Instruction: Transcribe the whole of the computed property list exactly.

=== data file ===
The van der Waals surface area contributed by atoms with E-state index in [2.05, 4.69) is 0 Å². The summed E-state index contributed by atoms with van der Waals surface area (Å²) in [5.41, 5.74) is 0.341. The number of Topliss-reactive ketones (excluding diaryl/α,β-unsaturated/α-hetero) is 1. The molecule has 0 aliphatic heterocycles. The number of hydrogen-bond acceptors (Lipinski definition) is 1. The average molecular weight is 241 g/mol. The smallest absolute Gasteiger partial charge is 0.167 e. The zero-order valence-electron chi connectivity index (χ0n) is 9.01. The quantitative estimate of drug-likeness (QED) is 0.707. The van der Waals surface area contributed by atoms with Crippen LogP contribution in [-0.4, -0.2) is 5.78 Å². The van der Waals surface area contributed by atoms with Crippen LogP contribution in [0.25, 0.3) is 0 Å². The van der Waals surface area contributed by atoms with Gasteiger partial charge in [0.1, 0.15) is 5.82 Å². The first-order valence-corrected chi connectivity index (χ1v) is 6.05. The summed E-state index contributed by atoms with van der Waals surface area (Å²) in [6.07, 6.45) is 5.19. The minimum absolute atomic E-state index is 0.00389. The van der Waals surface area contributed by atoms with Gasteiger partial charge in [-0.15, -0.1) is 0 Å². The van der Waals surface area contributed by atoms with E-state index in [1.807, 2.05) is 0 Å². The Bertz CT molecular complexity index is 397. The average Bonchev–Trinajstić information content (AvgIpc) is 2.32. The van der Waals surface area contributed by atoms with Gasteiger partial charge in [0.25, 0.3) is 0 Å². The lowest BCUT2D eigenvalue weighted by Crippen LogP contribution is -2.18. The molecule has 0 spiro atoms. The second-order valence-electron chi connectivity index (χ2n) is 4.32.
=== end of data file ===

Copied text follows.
The van der Waals surface area contributed by atoms with E-state index in [2.05, 4.69) is 0 Å². The summed E-state index contributed by atoms with van der Waals surface area (Å²) in [5.41, 5.74) is 0.341. The number of Topliss-reactive ketones (excluding diaryl/α,β-unsaturated/α-hetero) is 1. The molecule has 0 aliphatic heterocycles. The number of hydrogen-bond acceptors (Lipinski definition) is 1. The average molecular weight is 241 g/mol. The smallest absolute Gasteiger partial charge is 0.167 e. The zero-order valence-electron chi connectivity index (χ0n) is 9.01. The quantitative estimate of drug-likeness (QED) is 0.707. The van der Waals surface area contributed by atoms with Crippen LogP contribution in [-0.4, -0.2) is 5.78 Å². The van der Waals surface area contributed by atoms with Crippen LogP contribution in [0.25, 0.3) is 0 Å². The van der Waals surface area contributed by atoms with Gasteiger partial charge in [0.1, 0.15) is 5.82 Å². The first-order valence-corrected chi connectivity index (χ1v) is 6.05. The summed E-state index contributed by atoms with van der Waals surface area (Å²) in [6.07, 6.45) is 5.19. The minimum absolute atomic E-state index is 0.00389. The van der Waals surface area contributed by atoms with Gasteiger partial charge in [-0.15, -0.1) is 0 Å². The van der Waals surface area contributed by atoms with E-state index in [1.807, 2.05) is 0 Å². The Bertz CT molecular complexity index is 397. The average Bonchev–Trinajstić information content (AvgIpc) is 2.32. The van der Waals surface area contributed by atoms with Gasteiger partial charge in [0.25, 0.3) is 0 Å². The lowest BCUT2D eigenvalue weighted by Crippen LogP contribution is -2.18. The molecule has 0 spiro atoms. The second-order valence-electron chi connectivity index (χ2n) is 4.32.